I used to check my Twitter and Instagram every hour — now I compulsively refresh my LinkedIn page, because you never know if a recruiter sent you a message about the perfect job opportunity while you were making breakfast. When you’re searching for a job (especially when you’re unemployed or feel like you will be unemployed soon), it can consume you. When people say job hunting is a full-time job, they’re not wrong. I’ve spent hours just browsing through job posting sites, tweaking my resume, and writing tailor-made cover letters and introductory emails. And if you do land an interview, that means additional hours of research on the company and preparing bullet points about yourself and questions you have about the position.
Then there’s endless job advice that you inevitably sift through while you’re on LinkedIn, or maybe even hear from friends, family, and acquaintances. Mostly though, I’ve seen it on LinkedIn in the form of viral posts coming from career coaches and recruiters who are trying to inspire and motivate LinkedIn users and steer them in the right direction when all seems lost.
But this advice can do the opposite of inspire and motivate — it can come off as judge-y and out of touch even if that’s not the OP’s intent. Luckily, advice is just advice. What works for some may not work for others, and some of the following “bad” pieces of advice I’m about to list may have worked for you, which is awesome! However, especially during times like these when the job market is incredibly volatile and more companies are experiencing hiring freezes, it’s super important to be conscientious and compassionate, and aware that this is no ordinary time to be looking for a job. Some days, it’s hard to even grapple with what’s happening with the world, let alone our career trajectories.
Here are some not-so-helpful job tips I’ve either personally seen on LinkedIn, or sourced from a recruiter who’s seen it all.
1. “Losing your job is a blessing in disguise.”
This piece of advice (which generally comes from a good place) appears in many forms, such as “As one door closes, another one will open,” or “This could be the best thing that’s ever happened to you.” Those may totally be true statements, and life works in very weird ways. But right now, it’s okay to be angry with your situation. It’s normal to worry about what happens next and know that you wouldn’t be in this shitty spot had your employer not let you go. Losing your job, no matter what, sucks, and certainly doesn’t feel like a “blessing” (and your checking account may agree). Granted, many people *will* eventually find their dream job that gives them feel fulfillment, and it’s great to have a positive outlook on things. But in the meantime, aspirational quotes about what’s to come might not be that helpful at this very moment.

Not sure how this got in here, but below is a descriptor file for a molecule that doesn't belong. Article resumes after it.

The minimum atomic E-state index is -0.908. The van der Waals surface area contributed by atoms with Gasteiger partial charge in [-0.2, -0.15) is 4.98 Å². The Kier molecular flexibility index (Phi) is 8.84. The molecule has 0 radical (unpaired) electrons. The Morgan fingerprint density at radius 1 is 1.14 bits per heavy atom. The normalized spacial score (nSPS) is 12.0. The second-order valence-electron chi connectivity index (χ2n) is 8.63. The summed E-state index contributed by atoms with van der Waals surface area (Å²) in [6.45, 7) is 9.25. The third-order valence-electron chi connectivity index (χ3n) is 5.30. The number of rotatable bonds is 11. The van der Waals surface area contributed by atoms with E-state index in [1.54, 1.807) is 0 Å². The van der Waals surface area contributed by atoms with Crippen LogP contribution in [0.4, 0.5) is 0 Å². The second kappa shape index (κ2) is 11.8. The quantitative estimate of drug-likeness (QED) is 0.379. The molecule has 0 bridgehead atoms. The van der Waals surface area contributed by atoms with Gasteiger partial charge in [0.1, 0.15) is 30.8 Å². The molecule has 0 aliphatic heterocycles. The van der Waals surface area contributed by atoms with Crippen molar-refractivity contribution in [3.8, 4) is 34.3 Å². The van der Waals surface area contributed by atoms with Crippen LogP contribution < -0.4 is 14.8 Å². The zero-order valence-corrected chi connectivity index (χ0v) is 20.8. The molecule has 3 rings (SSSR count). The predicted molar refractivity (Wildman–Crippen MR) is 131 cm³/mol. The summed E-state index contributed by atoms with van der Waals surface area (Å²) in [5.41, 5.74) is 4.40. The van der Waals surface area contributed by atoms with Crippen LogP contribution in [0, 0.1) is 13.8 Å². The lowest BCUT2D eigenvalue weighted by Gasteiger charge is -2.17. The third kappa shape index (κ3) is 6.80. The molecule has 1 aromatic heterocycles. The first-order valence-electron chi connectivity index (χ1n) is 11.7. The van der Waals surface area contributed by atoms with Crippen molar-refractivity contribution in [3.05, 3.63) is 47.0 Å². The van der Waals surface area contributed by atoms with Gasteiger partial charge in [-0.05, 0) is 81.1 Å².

2. “Use this time to freelance, consult, or form a business.”
This is totally a good idea in theory, and I’ve personally always freelanced on the side when I had full-time jobs. When I lost my job, it took a couple of weeks, but I eventually was able to secure enough freelance writing gigs to make ends meet. But it took eight years of networking for this to be possible. Advising someone to start their own consulting business when they’ve just been let go from their job can sound overwhelming. Maybe down the line, sure. If that’s what you want to do and if that’s what you’re passionate about. But also, just know that wanting full-time employment is totally okay too. We have the tendency, as millennials, to glorify side hustles and being available to work 24/7, but if your goal is to find a stable “9-to-5” don’t ever feel like that’s not good enough. Now may not be the time to build an empire. It’s hard enough buying toilet paper let alone filing an LLC.
3. “Don’t work with agency recruiters, go straight to the company themselves.”
According to executive recruiter Kyra Willans, you should use every single resource available, which includes recruiters. “While you may think it’s simpler to apply directly because there are higher rates of unemployment, you will likely have much more competition for any given job. A recruiter can be a valuable asset because they have relationships with the hiring manager, can guarantee your resume will be seen, and will likely even get you some feedback on your application.”
4. “It’s pointless to talk to recruiters if they don’t have a job for you at the moment.”